HFC members gave Ryan several examples of retaliation in the meeting. He expressed surprise at some of the stories, such as word that the National Republican Congressional Committee has been denying campaign funding to Representative Rod Blum (R., Iowa) in response to his votes against leadership. “He seemed flabbergasted by that,” one HFC member says. Ryan assured the HFC that he hadn’t been privy to most of the outgoing regime’s decisions to punish members, and expressed a desire to do things differently going forward. “He kept saying ‘I want to start with a clean slate for everybody,’” says a second HFC member. “And I think that really is what he wants to do and put all this nitpicking behind us.”
The discussion of retribution had the potential to damage Ryan. As Budget Committee chairman in 2012, he was responsible for having Huelskamp and Representative Justin Amash (R., Mich.) — both members of the Freedom Caucus — kicked off the panel. In the meeting Wednesday, a “very animated” Huelskamp accused Ryan of punishing him for casting a principled vote against Ryan’s budget. Ryan, who signaled a willingness to have Huelskamp restored to the Agriculture Committee from which he’d also been removed, argued successfully that there were extraordinary reasons for his ouster from the budget panel. “You don’t really want to go into it in front of everybody,” Ryan warned, according to the first HFC member.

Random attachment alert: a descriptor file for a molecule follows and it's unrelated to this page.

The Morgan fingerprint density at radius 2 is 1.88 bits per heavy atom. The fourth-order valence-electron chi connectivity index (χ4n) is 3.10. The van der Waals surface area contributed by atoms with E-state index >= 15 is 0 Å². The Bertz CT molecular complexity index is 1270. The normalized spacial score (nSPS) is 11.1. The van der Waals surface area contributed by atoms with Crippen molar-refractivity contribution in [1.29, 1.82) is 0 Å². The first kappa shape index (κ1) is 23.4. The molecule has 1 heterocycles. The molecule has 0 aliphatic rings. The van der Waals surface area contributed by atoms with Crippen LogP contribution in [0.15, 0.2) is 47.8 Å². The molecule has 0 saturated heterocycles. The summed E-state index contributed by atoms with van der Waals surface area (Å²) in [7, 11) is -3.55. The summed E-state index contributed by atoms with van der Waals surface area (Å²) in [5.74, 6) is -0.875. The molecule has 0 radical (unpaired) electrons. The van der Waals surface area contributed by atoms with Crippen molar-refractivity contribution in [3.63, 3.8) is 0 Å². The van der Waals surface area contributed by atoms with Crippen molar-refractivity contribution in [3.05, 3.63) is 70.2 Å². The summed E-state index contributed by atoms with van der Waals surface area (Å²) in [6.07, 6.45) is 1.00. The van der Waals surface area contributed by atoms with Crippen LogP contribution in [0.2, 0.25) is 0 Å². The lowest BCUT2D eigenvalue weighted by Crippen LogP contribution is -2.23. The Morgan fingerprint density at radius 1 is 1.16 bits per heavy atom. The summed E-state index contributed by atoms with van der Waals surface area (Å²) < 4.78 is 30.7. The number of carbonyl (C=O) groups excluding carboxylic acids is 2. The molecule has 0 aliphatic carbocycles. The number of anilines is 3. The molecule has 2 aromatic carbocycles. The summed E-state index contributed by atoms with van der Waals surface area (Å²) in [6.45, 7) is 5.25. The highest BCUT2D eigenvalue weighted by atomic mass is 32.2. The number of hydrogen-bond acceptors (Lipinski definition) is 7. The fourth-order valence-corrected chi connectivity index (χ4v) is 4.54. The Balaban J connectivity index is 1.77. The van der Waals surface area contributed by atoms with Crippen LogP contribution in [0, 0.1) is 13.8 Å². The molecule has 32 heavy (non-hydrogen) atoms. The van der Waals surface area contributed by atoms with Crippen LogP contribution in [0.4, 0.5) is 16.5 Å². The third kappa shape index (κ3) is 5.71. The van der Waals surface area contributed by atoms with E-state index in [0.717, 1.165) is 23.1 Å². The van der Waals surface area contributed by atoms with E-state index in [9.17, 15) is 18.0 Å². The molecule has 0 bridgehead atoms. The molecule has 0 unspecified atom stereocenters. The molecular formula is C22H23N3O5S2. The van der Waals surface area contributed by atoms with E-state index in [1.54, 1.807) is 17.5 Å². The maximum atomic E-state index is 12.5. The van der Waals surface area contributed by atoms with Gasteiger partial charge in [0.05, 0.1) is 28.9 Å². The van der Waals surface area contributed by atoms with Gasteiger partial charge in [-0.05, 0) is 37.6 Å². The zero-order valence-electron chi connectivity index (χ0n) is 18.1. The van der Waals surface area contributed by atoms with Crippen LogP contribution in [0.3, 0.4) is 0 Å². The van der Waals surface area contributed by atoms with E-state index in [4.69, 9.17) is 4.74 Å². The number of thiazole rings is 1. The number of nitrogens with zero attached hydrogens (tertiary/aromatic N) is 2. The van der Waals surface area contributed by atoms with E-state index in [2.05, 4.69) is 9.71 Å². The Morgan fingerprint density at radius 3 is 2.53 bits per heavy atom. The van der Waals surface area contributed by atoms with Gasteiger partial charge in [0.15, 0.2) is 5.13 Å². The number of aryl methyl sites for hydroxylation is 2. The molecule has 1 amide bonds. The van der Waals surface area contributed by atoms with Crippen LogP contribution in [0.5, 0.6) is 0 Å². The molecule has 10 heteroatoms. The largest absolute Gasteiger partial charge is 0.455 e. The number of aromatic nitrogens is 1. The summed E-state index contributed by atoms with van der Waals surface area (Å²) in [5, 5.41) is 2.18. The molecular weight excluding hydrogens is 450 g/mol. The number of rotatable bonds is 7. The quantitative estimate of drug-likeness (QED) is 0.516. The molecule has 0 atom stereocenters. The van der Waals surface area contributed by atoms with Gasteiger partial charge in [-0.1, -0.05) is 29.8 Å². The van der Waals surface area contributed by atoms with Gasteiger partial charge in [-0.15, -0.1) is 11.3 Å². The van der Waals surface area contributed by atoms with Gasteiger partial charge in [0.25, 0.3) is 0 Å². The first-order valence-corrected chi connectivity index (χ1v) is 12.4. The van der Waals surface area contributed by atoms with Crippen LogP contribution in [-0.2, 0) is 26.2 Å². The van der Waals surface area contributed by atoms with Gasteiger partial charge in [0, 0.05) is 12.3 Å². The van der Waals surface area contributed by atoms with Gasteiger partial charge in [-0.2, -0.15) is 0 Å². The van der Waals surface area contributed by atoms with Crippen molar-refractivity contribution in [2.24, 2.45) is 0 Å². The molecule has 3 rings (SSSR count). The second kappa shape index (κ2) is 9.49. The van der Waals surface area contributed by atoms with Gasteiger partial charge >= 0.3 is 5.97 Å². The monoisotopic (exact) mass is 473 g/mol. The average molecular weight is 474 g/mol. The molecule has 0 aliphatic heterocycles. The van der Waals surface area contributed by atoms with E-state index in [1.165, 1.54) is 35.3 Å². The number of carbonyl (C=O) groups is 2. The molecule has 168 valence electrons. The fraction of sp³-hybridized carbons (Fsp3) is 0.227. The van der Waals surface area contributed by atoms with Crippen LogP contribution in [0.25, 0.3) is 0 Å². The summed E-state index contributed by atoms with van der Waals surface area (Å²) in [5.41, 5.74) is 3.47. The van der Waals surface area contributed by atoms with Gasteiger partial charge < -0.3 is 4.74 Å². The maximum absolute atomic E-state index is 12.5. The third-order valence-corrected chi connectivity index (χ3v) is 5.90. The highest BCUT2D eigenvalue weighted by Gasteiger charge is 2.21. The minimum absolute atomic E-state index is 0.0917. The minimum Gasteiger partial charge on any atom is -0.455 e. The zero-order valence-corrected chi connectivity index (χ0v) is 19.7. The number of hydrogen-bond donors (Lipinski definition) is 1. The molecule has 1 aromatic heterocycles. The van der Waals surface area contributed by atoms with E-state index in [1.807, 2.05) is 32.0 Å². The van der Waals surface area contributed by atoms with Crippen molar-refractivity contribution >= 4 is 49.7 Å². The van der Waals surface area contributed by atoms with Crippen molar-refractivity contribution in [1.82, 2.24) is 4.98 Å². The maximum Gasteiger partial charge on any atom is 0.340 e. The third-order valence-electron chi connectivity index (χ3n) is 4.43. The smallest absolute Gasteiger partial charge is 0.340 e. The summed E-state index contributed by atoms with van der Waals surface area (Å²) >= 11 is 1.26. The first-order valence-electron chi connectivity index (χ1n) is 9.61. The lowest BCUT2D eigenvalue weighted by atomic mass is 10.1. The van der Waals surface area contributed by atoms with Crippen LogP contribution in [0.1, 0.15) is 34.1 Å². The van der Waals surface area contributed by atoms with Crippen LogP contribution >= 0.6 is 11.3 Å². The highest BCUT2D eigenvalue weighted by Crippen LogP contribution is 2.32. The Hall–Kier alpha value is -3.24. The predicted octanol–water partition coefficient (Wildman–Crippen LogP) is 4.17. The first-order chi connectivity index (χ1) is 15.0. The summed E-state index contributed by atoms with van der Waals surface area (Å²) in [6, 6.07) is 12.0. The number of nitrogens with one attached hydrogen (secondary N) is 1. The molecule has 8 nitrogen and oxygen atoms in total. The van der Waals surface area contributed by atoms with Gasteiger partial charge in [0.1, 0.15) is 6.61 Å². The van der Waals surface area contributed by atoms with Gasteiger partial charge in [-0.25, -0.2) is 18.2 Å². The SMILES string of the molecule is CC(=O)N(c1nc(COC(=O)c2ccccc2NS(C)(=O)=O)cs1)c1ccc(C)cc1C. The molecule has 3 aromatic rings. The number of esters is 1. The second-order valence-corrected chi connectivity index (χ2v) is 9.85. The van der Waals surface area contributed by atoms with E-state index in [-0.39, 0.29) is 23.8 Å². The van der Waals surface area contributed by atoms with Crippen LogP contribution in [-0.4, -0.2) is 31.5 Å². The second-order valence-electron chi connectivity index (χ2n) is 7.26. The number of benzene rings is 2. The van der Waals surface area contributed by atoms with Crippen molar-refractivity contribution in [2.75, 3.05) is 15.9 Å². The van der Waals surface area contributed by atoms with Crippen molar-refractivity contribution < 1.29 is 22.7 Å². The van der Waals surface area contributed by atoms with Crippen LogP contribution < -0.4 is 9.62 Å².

As the conversation unfolded, according to several HFC members, Ryan persuaded the caucus that Huelskamp had earned his punishment. “Ryan said, ‘Listen, you were sending letters to your district that were criticizing me about the budget and how “the chairman had broken his promise” and things like that,’” a third HFC member recalls. “‘If you want to talk about something within the committee, that’s great, but if you’re going to go out to your district and say those things, I think that’s wrong.’”